Evaluating large-scale cultural events; what are we learning?

Birmingham 2022 Festival - Victoria Square Site. Punch the Sky. (Photo by Grant Harper)

Over the past 4 years both myself and Prof Jonothan Neelands, (Warwick Business School) been involved in designing and evaluating Coventry UK City of Culture (UKCoC21), and Birmingham 2022 Festival as part of the Birmingham 2022 Commonwealth Games.

With the evaluation findings from Birmingham announced this week (17 Jan) and Coventry due to publish their findings in May this year, we’ve been reflecting on what we’ve learned, as cultural researchers and evaluators and what we think this means for the sector going forwards.

Why Evaluate?

Firstly, why are we so passionate about evaluation, and what are the benefits it can bring?

Well, apart from the obvious argument of ‘ensuring value for (often taxpayers’) money, the main benefits we can identify are:

  • Quantifying the various impacts of making a large single investment into culture over a limited timescale and in a specific place
  • What has this investment enabled that would not have happened without it?
  • What if anything, has this intervention achieved that sustained investment in ongoing cultural organisations has not / cannot?
  • Capturing and reporting on how different people have experienced the event differently; what do their stories tell us

Our learnings - the 5 key ingredients of what works

Having been directly involved in collecting and collating the evaluation data for both these mega events, we’ve learned that there are some keys to successful evaluation:

1. Having a sound Theory of Change Model from the beginning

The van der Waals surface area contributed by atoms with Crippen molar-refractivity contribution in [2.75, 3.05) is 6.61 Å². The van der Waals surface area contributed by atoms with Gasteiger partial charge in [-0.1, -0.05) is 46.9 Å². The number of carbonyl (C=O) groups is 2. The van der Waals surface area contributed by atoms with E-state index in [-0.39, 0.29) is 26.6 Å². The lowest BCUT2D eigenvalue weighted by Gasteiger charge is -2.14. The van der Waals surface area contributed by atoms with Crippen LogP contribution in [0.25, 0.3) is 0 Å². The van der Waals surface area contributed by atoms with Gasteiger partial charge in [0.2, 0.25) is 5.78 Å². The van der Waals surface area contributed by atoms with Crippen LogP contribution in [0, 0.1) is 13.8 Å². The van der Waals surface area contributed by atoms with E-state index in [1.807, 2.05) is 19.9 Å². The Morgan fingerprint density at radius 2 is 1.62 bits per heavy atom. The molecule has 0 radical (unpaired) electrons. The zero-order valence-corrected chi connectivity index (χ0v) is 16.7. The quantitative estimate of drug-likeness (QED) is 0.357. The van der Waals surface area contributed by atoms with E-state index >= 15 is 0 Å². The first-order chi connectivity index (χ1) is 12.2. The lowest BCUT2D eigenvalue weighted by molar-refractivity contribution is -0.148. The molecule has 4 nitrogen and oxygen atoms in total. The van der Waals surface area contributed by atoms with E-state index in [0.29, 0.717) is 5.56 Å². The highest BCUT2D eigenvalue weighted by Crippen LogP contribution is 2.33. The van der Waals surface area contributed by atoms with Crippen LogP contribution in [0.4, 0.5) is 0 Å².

Both of these events had a well-developed and clear Theory of Change model that was handed to the evaluation team on day one and guided programming and investment decisions. Of course, it needed some nuancing as things emerged - as in both cases it was written before any commissions were secured, or programming boots hit the ground. Despite the many adaptations to programme the pandemic forced on Coventry, their original outcomes and impacts for change, focussed and led the changes in cultural responses and programming forced by the pandemic’s disruption.

2. Developing a robust Evaluation Framework
An Evaluation Framework takes each of the outcomes in the Theory of Change and identifies what data it needs to find/collect in order to evidence each outcome. Data will be quantitative or qualitative, and need gathering across multiple different platforms or touchpoints.

A good framework should also identify where ‘baseline’ metrics will be found. For example, if the outcome is to increase or improve something from x to y…. You need to know where you are starting from. What data exists to tell you this, and if it doesn’t how might you find out?

It should also identify where numbers alone are not going to provide suitable evidence. For both projects, case study and other qualitative work has been crucial to understanding the depth and scale of delivery and impact.

3. Designing innovative data collection tools and practices
The way you choose to run the event will have a significant impact on your ability to collect numbers and data about attenders. Birmingham 2022 Festival decided from the outset that everything in the programme would be free, and unticketed. So we knew from day one that we would have to ‘count people’ and gather feedback data ‘on the ground’ rather than rely on sales data reports and emailing surveys after the event.